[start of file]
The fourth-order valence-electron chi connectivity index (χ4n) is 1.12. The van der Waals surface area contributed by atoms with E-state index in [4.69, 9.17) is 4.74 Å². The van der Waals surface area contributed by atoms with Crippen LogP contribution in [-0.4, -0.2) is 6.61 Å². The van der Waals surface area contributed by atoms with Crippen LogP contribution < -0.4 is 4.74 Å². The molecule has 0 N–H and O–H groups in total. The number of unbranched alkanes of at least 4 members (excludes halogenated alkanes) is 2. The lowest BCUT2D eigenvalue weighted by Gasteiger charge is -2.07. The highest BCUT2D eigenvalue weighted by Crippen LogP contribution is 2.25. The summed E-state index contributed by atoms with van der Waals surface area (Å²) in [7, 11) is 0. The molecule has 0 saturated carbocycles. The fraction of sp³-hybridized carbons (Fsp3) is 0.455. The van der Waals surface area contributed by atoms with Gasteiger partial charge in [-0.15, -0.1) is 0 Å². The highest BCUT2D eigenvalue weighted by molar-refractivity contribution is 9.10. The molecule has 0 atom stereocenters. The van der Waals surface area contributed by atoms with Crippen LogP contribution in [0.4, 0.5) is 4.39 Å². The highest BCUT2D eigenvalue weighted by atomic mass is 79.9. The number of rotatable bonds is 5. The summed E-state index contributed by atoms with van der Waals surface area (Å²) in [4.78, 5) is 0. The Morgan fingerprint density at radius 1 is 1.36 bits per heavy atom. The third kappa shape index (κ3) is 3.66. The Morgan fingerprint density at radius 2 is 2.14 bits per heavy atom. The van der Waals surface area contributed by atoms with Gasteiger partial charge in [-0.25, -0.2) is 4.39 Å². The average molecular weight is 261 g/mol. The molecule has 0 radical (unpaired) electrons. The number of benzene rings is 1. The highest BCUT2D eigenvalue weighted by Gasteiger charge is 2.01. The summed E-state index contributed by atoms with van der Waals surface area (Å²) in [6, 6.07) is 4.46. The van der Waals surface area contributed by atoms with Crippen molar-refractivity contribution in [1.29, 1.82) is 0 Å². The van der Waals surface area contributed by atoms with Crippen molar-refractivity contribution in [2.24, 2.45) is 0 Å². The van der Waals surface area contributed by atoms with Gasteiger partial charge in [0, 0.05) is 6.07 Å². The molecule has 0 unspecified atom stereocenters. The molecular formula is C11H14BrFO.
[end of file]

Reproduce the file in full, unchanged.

The fourth-order valence-electron chi connectivity index (χ4n) is 1.12. The van der Waals surface area contributed by atoms with E-state index in [4.69, 9.17) is 4.74 Å². The van der Waals surface area contributed by atoms with Crippen LogP contribution in [-0.4, -0.2) is 6.61 Å². The van der Waals surface area contributed by atoms with Crippen LogP contribution < -0.4 is 4.74 Å². The molecule has 0 N–H and O–H groups in total. The number of unbranched alkanes of at least 4 members (excludes halogenated alkanes) is 2. The lowest BCUT2D eigenvalue weighted by Gasteiger charge is -2.07. The highest BCUT2D eigenvalue weighted by Crippen LogP contribution is 2.25. The summed E-state index contributed by atoms with van der Waals surface area (Å²) in [7, 11) is 0. The molecule has 0 saturated carbocycles. The fraction of sp³-hybridized carbons (Fsp3) is 0.455. The van der Waals surface area contributed by atoms with Gasteiger partial charge in [-0.15, -0.1) is 0 Å². The highest BCUT2D eigenvalue weighted by molar-refractivity contribution is 9.10. The molecule has 0 atom stereocenters. The van der Waals surface area contributed by atoms with Crippen LogP contribution in [0.4, 0.5) is 4.39 Å². The highest BCUT2D eigenvalue weighted by atomic mass is 79.9. The number of rotatable bonds is 5. The summed E-state index contributed by atoms with van der Waals surface area (Å²) in [4.78, 5) is 0. The Morgan fingerprint density at radius 1 is 1.36 bits per heavy atom. The third kappa shape index (κ3) is 3.66. The Morgan fingerprint density at radius 2 is 2.14 bits per heavy atom. The van der Waals surface area contributed by atoms with Gasteiger partial charge in [-0.25, -0.2) is 4.39 Å². The average molecular weight is 261 g/mol. The molecule has 0 radical (unpaired) electrons. The number of benzene rings is 1. The highest BCUT2D eigenvalue weighted by Gasteiger charge is 2.01. The summed E-state index contributed by atoms with van der Waals surface area (Å²) in [6, 6.07) is 4.46. The van der Waals surface area contributed by atoms with Crippen molar-refractivity contribution in [1.29, 1.82) is 0 Å². The van der Waals surface area contributed by atoms with Crippen molar-refractivity contribution in [2.24, 2.45) is 0 Å². The van der Waals surface area contributed by atoms with Gasteiger partial charge in [0, 0.05) is 6.07 Å². The molecule has 0 unspecified atom stereocenters. The molecular formula is C11H14BrFO.